If you passed David Downs on the street, he says you wouldn’t think “basketball player.”
And he’s not just any basketball player, he’s one of the greatest players in the history of Seattle Pacific, who also happens to be on the five-member academic all-American team.
Downs is finishing his career this month in the NCAA Division II tournament, and the second-seeded Falcons (26-5) open play at 2:30 p.m. Friday against seventh-seeded Stanislaus State (21-8) in an eight-team regional at San Bernardino, Calif.
“I think one of my advantages is that people underestimate me,” he said. “I don’t look imposing. I’m 6 feet 2 and I’m not going to jump over people.”
- Who do post-Combine mock drafts have the Seahawks selecting?
- Belltown ticket trap turns drivers into 'sitting ducks'
- Microsoft pair claim 'hostess bar' expense queries led to firing
- Seattle's new seawall also a highway for fish
- Slugger Nelson Cruz makes strong first impression with Mariners
Most Read Stories
But he sure can shoot over them, and go by them, too.
Enough so that he was named the Great Northwest Athletic Conference MVP after averaging 20.2 points on 50.4 percent shooting, including 47.3 percent on three-pointers (79 of 167), and he gets to the foul line most often on the team, where he shoots 88.2 percent.
“I think he is a great example for what we want all our players to be,” said Seattle Pacific coach Ryan Looney. “He is a fabulous student, and an unbelievably efficient basketball player who conducts himself on and off the court in a way that is a great reflection on Seattle Pacific University.”
A four-year starter at point guard, Downs is third in school history in points (1,759), and second in assists (555) and three-pointers (242). He is just 18 behind career assist leader Robin Marshall and 17 behind three-point leader Jeff McBroom and could become the school leader in those categories if Seattle can advance at least a game or two.
“It’s kind of bittersweet, because I’ve been with these guys for four years and I know it’s going to end soon,” Downs said.
Downs said he can tell you every detail about hanging out with his teammates on car trips, and much less about what happened in games. This is a team that plays unselfishly and genuinely seems to like each other, and it all starts with Downs, the team leader who rooms with teammates Riley Stockton and Cory Hutsen.
“We’re just a bunch of nerds,” Downs said of his team. “What I mean by that is that we aren’t too cool to warm up the right way, to shoot the right way, to play the game the right way. No one is trying to get all the glory and we’re happy for each other. It’s easier going to practice every day when you aren’t worrying about who doesn’t like you or who is saying dirt about you. It’s a special group.”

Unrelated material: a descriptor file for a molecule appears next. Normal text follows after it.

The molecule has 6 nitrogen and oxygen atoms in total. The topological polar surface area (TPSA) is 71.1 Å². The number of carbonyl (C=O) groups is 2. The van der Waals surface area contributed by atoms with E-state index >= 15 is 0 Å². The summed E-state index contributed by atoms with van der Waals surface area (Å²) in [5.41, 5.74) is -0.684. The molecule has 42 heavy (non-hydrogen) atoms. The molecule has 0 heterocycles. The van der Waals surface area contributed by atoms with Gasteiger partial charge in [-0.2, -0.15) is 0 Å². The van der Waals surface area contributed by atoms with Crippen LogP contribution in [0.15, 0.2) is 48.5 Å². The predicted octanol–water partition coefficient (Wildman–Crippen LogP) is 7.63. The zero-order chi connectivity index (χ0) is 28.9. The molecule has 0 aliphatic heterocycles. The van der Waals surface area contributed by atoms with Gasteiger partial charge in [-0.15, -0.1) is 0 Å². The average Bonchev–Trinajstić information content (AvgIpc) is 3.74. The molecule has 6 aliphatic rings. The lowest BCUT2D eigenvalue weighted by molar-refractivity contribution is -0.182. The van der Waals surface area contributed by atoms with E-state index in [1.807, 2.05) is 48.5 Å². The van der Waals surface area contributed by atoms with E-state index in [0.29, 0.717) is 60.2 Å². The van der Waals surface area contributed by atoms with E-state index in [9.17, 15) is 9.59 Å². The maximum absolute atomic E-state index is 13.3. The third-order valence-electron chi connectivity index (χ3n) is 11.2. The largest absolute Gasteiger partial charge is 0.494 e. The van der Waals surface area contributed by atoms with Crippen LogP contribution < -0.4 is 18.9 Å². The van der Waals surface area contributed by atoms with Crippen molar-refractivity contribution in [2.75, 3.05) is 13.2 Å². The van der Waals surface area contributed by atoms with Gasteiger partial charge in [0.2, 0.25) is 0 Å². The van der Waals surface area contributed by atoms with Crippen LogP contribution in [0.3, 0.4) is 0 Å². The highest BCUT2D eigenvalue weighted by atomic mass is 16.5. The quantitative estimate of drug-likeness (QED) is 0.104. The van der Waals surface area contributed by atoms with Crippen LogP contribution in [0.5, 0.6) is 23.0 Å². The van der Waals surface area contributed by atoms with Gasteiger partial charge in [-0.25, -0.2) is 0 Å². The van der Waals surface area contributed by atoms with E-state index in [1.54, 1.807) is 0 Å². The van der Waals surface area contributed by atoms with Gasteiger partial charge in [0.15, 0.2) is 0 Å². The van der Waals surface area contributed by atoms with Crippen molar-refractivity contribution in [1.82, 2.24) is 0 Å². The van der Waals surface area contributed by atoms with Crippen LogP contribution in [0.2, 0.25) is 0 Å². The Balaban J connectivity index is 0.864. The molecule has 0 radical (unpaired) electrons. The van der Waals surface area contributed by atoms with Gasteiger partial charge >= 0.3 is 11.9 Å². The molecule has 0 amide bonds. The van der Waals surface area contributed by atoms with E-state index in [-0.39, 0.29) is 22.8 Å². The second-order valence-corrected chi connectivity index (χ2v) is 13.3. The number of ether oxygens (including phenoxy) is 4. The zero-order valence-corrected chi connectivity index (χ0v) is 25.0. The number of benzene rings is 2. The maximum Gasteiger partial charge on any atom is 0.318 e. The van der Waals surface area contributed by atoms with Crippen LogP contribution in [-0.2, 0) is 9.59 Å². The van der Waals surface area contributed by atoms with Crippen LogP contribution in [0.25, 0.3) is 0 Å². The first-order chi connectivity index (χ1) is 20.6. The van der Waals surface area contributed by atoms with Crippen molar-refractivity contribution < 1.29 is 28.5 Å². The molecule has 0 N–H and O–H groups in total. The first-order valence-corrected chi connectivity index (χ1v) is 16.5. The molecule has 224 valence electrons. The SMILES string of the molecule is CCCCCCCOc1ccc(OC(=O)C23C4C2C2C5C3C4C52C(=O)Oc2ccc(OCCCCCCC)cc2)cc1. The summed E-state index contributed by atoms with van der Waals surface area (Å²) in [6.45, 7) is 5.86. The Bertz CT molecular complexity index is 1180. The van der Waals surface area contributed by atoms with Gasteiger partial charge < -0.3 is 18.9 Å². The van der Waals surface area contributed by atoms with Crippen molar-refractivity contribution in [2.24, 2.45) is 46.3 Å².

That’s exactly what all-conference forward Patrick Simon thought after electing to transfer from Washington State two years ago.
“I knew that I wanted to play with these guys,” Simon said.
Downs can’t remember a time when he wasn’t playing basketball. The youngest of four kids, he always was trying to compete with his two older brothers, including Jeff, who was a senior for SPU when David was a freshman. Their father, Mike, coached basketball at Bellevue Christian, where David was a star and a marked man.
“I seemed to do better when we played bigger schools because they didn’t know about me,” David Downs said of high school.
That certainly was the case when Class 1A Bellevue Christian beat Newport in his junior year, and Downs scored 35 and was named a Seattle Times Athlete of the Week. Against Class 1A teams, foes designed defenses specifically to stop Downs. In his junior and senior seasons, Bellevue Christian reached the state tournament but lost to Vashon Island, which featured current Stanford player John Gage, who was Downs’ AAU teammate.
“I joke with my dad that I might be the only player who has better stats in college than in high school,” said Downs.
Downs committed early to Seattle Pacific and did not renege even after he started getting some other offers. His mother lost a long battle with cancer before his freshman year of college and he wanted to stay close to home and join brother Jeff, who is 21st on SPU’s career-scoring list with 1,079 points.
“It was really important for me to stay close to home and be with him,” David said. “It was really great that year and that is a bond no one can ever take away from us. He is amazing at keeping things light and not too serious. I am so driven and he was good at easing my nerves and letting me know that the moment is not as big as I think it is.”
For now, though, Downs wants to stay in the moment. He does not want to think about the end goal of winning a national championship. With just one defeat, his SPU career will be over.
The options are good for the next phase of his life. Downs, who was a valedictorian at Bellevue Christian, has a 3.8 GPA in accounting at SPU. He has received a job offer from Deloitte Touche after interning with the internationally renowned company last summer.
“It’s a great place and I want to be there eventually, but I have to pursue basketball overseas, whether it’s in Europe or Australia,” he said.
It would be foolish to underestimate his chances.
|SPU career points leaders|
|David Downs is third on the Falcons’ career scoring list, 38 points from second place.|
|SPU career assists leaders|
|David Downs is second among SPU’s career assists leaders and needs 19 to become No. 1.|
Scott Hanson: 206-464-2943 or firstname.lastname@example.org